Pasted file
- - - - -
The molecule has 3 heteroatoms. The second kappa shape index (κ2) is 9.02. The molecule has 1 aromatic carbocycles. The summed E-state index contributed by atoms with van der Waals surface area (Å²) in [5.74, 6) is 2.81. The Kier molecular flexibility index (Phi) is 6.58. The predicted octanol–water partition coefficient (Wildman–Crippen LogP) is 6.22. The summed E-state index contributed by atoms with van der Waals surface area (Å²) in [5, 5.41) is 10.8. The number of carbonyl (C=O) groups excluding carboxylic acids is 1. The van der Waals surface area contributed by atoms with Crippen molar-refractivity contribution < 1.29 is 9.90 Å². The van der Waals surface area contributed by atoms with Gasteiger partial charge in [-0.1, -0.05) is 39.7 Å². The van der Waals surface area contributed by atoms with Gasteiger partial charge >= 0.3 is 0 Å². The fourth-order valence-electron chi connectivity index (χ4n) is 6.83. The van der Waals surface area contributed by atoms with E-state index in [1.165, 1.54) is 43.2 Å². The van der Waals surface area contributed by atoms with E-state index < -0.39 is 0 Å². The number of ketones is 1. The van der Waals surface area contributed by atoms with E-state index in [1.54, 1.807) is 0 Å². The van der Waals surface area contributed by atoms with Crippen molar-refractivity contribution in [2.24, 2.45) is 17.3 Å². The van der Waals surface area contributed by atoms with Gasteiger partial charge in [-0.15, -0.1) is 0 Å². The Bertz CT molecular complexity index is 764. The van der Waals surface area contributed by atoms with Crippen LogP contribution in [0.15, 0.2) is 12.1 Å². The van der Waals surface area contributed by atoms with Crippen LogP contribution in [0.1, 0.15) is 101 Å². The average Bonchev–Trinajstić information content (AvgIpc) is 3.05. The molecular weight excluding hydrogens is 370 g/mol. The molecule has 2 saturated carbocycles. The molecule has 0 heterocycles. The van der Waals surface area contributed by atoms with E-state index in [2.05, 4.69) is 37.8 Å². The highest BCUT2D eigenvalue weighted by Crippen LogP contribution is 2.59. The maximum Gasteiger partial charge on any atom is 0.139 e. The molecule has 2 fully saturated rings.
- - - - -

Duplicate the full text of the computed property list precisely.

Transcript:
The molecule has 3 heteroatoms. The second kappa shape index (κ2) is 9.02. The molecule has 1 aromatic carbocycles. The summed E-state index contributed by atoms with van der Waals surface area (Å²) in [5.74, 6) is 2.81. The Kier molecular flexibility index (Phi) is 6.58. The predicted octanol–water partition coefficient (Wildman–Crippen LogP) is 6.22. The summed E-state index contributed by atoms with van der Waals surface area (Å²) in [5, 5.41) is 10.8. The number of carbonyl (C=O) groups excluding carboxylic acids is 1. The van der Waals surface area contributed by atoms with Crippen molar-refractivity contribution < 1.29 is 9.90 Å². The van der Waals surface area contributed by atoms with Gasteiger partial charge in [-0.1, -0.05) is 39.7 Å². The van der Waals surface area contributed by atoms with Gasteiger partial charge >= 0.3 is 0 Å². The fourth-order valence-electron chi connectivity index (χ4n) is 6.83. The van der Waals surface area contributed by atoms with E-state index in [1.165, 1.54) is 43.2 Å². The van der Waals surface area contributed by atoms with E-state index < -0.39 is 0 Å². The number of ketones is 1. The van der Waals surface area contributed by atoms with E-state index in [1.54, 1.807) is 0 Å². The van der Waals surface area contributed by atoms with Crippen molar-refractivity contribution in [2.24, 2.45) is 17.3 Å². The van der Waals surface area contributed by atoms with Gasteiger partial charge in [-0.15, -0.1) is 0 Å². The Bertz CT molecular complexity index is 764. The van der Waals surface area contributed by atoms with Crippen LogP contribution in [0.15, 0.2) is 12.1 Å². The van der Waals surface area contributed by atoms with Crippen LogP contribution in [0.1, 0.15) is 101 Å². The average Bonchev–Trinajstić information content (AvgIpc) is 3.05. The molecular weight excluding hydrogens is 370 g/mol. The molecule has 2 saturated carbocycles. The molecule has 0 heterocycles. The van der Waals surface area contributed by atoms with E-state index in [2.05, 4.69) is 37.8 Å². The highest BCUT2D eigenvalue weighted by Crippen LogP contribution is 2.59. The maximum Gasteiger partial charge on any atom is 0.139 e. The molecule has 2 fully saturated rings.